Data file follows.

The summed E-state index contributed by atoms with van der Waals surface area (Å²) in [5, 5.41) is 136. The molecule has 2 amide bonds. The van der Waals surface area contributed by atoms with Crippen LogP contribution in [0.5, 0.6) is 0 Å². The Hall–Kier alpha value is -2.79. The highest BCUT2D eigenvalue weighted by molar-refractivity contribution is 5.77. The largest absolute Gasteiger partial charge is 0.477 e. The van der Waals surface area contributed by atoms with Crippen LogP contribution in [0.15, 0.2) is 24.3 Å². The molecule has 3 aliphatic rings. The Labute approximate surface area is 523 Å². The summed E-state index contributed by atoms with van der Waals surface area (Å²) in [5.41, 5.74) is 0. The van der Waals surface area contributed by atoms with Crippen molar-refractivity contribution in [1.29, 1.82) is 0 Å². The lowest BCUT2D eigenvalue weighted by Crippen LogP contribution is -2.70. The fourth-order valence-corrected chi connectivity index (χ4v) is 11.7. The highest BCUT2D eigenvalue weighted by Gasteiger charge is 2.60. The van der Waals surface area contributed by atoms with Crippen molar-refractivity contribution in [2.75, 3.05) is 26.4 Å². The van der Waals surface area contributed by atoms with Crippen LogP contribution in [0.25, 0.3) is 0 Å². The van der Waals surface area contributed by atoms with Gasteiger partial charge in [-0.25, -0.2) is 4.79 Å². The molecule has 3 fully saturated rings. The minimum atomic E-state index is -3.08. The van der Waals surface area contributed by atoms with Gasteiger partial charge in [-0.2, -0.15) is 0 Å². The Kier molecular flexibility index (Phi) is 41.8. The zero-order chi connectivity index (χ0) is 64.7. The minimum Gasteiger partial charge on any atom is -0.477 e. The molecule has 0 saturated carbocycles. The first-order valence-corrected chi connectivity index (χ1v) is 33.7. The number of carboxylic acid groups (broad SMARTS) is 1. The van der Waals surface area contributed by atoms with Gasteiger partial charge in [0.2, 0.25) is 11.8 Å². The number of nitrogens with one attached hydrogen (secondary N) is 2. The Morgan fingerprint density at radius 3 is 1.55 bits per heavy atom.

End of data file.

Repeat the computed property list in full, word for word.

The summed E-state index contributed by atoms with van der Waals surface area (Å²) in [5, 5.41) is 136. The molecule has 2 amide bonds. The van der Waals surface area contributed by atoms with Crippen LogP contribution in [0.5, 0.6) is 0 Å². The Hall–Kier alpha value is -2.79. The highest BCUT2D eigenvalue weighted by molar-refractivity contribution is 5.77. The largest absolute Gasteiger partial charge is 0.477 e. The van der Waals surface area contributed by atoms with Crippen LogP contribution in [0.15, 0.2) is 24.3 Å². The molecule has 3 aliphatic rings. The Labute approximate surface area is 523 Å². The summed E-state index contributed by atoms with van der Waals surface area (Å²) in [5.41, 5.74) is 0. The van der Waals surface area contributed by atoms with Crippen molar-refractivity contribution in [1.29, 1.82) is 0 Å². The lowest BCUT2D eigenvalue weighted by Crippen LogP contribution is -2.70. The fourth-order valence-corrected chi connectivity index (χ4v) is 11.7. The highest BCUT2D eigenvalue weighted by Gasteiger charge is 2.60. The van der Waals surface area contributed by atoms with Crippen molar-refractivity contribution in [2.75, 3.05) is 26.4 Å². The van der Waals surface area contributed by atoms with Crippen LogP contribution in [0.25, 0.3) is 0 Å². The van der Waals surface area contributed by atoms with Gasteiger partial charge in [-0.25, -0.2) is 4.79 Å². The molecule has 3 fully saturated rings. The minimum atomic E-state index is -3.08. The van der Waals surface area contributed by atoms with Gasteiger partial charge in [-0.2, -0.15) is 0 Å². The Kier molecular flexibility index (Phi) is 41.8. The zero-order chi connectivity index (χ0) is 64.7. The minimum Gasteiger partial charge on any atom is -0.477 e. The molecule has 0 saturated carbocycles. The first-order valence-corrected chi connectivity index (χ1v) is 33.7. The number of carboxylic acid groups (broad SMARTS) is 1. The van der Waals surface area contributed by atoms with Gasteiger partial charge in [0.2, 0.25) is 11.8 Å². The number of nitrogens with one attached hydrogen (secondary N) is 2. The Morgan fingerprint density at radius 3 is 1.55 bits per heavy atom.